By David Gataric
Editor’s Note: The writer is also a participant in the program discussed in this story.
“Honestly, I didn’t hope that I’m gonna get this scholarship,” said Haris Jasarevic, one of 12 high school students who came from the southeastern European country Bosnia & Herzegovina.
The United States gave these students the opportunity to experience American society and to learn about the United States, and for American society to learn about them and their country.
The Kennedy-Lugar Youth Exchange and Study (YES) is an exchange student program completely funded through the US Department of State and sponsored by the Bureau of Educational & Cultural Affairs. It provides scholarships for high school students from 37 countries worldwide.
Thousands of high school students worldwide apply every year for this scholarship and only a minority of students go to the United States. YES Abroad gives a chance for US high school students to experience life in one of 12 countries worldwide.
The main goal of this program is to introduce the US to other cultures and other cultures to the US.
This year the YES program celebrated its 10th anniversary.
With the aim of adaptation to American society, exchange students live with a host family and attend school for one school year.The student’s stay in the US also includes field trips to other states and visits to important American landmarks.
“I wanted to explore America and to see how people live there,” said Tarik Slanjankicas a reason why he applied for YES program.
“Main difference between American and Bosnian culture are people. They act differently and think differently,” said Slanjankic.
Slanjankic is currently placed in New York City.
“Different, exciting, many things to learn and things to tell,” he said of his experience in New York so far.
Participants in the YES program from Bosnia & Herzegovina have been placed all over the United States, from the East to the West Coast.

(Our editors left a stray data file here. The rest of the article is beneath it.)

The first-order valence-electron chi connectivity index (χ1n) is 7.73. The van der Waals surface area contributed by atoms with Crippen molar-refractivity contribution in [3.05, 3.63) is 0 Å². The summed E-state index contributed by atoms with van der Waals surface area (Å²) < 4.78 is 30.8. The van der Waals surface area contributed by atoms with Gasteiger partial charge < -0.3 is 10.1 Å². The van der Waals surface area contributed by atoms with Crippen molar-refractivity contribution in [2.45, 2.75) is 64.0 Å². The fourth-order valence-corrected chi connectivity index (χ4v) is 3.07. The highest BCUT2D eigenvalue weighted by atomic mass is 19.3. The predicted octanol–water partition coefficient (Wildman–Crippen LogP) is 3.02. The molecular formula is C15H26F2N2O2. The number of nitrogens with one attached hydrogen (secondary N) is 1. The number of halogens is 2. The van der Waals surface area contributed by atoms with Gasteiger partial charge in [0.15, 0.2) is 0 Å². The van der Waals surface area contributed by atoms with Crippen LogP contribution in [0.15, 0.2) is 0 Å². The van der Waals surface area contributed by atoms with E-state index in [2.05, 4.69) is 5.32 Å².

For a Bosnian high school student to participate in the YES program, they must have higher level knowledge of English and be between 15-17 years old. Writing essays about solving every-day life problems and English language tests are part of testing. All testing material is sent to YES Program’s main office in Washington, DC. The Main office decides who will get the scholarship.
“I went on testing, just because I didn’t want later to tell myself “you should went to that testing”. And after while, they called me and they told me that I made to third round of testing. I made in 80 of 560 student who were in the competition for scholarship. That was huge success for me. And after five months, they called me again, and again same story, they told me that I got scholarship. I couldn’t believe it,” said Haris Jasarevic, currently placed in Michigan.
Jasarevic enjoyed his first days in the United States.
“First few days here I’m gonna remember because they were awesome. First day I went to run 5k run for cancer cure, and it really awesome. I met new friends, and I gain some experience my first day here. I was running on horse track, so it was my first time to see horse track. The next days were pretty much the same. I was meeting new people, gaining new experience, getting to know American culture and her people.”
Students in the YES program have eight more months to “investigate” the United States because the students will stay until the end of the American school year.